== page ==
Where My Soul Lived
Earth Day Sunday 2011, Seaside, Florida.
A smiling man with a clipboard makes his way along the sand, stopping to talk to each group, mostly condo renting tourists. As he nears I can hear him:
Have you been here before?
Is the beach clean?
Do you see oil?
Do you see changes?
Do you think we’re doing a good job?
So I sit in my chair waiting my turn.
He arrives in front of me all tan, clean golf shirt, khaki,
and a smile to make an orthodontist proud.
He asks Will you take part in a survey?
I smile back and tell him I will be happy to.
He wants to know where I'm from.
I point southwest out over the water. I was born on Galveston, Texas.
I point southeast out over the water. I live near Clearwater.
I look him in the eye. I point straight west.
Half my family is from about a hundred miles north northwest of Deep Water Horizon.
He pauses, the smile leaving his eyes, becoming stiff on his mouth. He takes a careful breath.
Have you been here before?
Why yes, yes I have. Three or four times a year since 1981, 30 years come May.
He exhales the held breath and marks a box on his page about me.
Is the beach clean?
Pristine, I tell him. The sand is white as sugar and twice as fine. But…
He raises his eyebrows.
Where are the fiddler crabs? You know, those cute little crabs speckled to match the sand running out of the little holes they dug ceaselessly. Where they lived. They run out, grab a bit of rot and then run back in? Thousands used to live on this stretch alone.
He looks at me.
Where are the sand pipers? Little birds running the tideline in synchronized flocks eating bits and never getting their feet wet by the incoming wave? All day, every day.
He wrinkles his brow, pen hovering over the next set of check boxes on the page. He clears his throat.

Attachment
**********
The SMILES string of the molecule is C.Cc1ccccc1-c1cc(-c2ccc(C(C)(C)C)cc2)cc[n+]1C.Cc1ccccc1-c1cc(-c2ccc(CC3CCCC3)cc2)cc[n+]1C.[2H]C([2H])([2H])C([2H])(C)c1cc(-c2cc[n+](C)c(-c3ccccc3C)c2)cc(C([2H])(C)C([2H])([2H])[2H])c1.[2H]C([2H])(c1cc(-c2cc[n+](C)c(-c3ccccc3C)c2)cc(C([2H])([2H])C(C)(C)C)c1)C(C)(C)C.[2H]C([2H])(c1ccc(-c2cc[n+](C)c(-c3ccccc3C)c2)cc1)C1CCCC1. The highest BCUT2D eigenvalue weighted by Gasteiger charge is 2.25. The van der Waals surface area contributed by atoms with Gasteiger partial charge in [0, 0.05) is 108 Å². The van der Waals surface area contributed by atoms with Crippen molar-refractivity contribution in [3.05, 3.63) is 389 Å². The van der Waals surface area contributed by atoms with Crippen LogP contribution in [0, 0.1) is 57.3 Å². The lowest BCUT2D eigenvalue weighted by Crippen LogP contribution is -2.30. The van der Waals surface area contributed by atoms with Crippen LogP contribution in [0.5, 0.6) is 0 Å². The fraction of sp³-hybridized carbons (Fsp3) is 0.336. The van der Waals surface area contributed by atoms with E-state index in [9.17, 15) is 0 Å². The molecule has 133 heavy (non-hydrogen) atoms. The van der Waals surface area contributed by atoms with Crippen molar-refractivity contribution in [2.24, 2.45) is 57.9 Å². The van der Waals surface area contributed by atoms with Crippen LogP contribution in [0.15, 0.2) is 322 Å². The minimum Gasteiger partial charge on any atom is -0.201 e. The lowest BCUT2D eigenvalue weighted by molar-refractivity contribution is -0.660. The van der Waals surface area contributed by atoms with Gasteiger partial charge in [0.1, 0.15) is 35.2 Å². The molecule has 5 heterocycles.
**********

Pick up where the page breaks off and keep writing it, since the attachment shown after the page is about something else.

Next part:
Is the water clean?
Crystal clear, I tell him. But where are the blue crabs walking on the bottom? Where are the orange rimmed black starfish? Where are the swirling masses of minnows? They used to look like dark tornadoes. Where are the bigger fish that make the children and the northerners scream when they swim passed, brushing legs?
He wrinkles his brow again, now frowning at the sanctioned answer boxes. The margins are filling with my unsanctioned answers. He takes another breath and tries another smile.
Have you seen any oil?
No. I have not, but look. I rise and walk down to the wet, motioning for him to follow. I scoop up a double handful of sand and water. Where are the mussels? The little bivalves in all colors of the rainbow wriggling back under the sand as the waves recede. They eat microscopic pieces of tide borne food.
I look at him. Did you know they are food, that we can eat them?
He shakes his head slowly.
Gather enough, boil briefly in sea water. Like clams, only tiny, so it takes a while to gather enough for a meal.
I drop the sand at my feet and rinse my hands in the toe deep water. I ruffle the tideline with my big toe.
Shelling is good this year,
No need to leave them in the yard for the ants to clean.
Everything is already dead and empty.
His sunglass covered eyes struggle to hold a neutral expression.
But the beach and the water are clean?
Spotless. Thanks to the chemical dispersant y'all sprayed on the slick before it reached here. Never mind it’s more deadly than the oil. Oil floats. It lands. It’s a mess. Oh yes, I remember the Galveston spill, before you were born. Globs and chunks, so dirty and ugly it wrecked the beach that year and tar balls still stain your feet, even now. Dead birds, dead fish, dead turtles, whatever once lived along that stretch. Expensive clean up. A PR nightmare. But it was a small spill by today’s standards. It healed.
I look out at the water and back at him.
Game fishing is great this year, but weird. Big game fish are coming right up into the warm shallow bay like they never did before.You see, they're hungry. There is a famine in the Gulf. Last year’s dispersant killed this years food.
He stares at me, his clipboard at his side.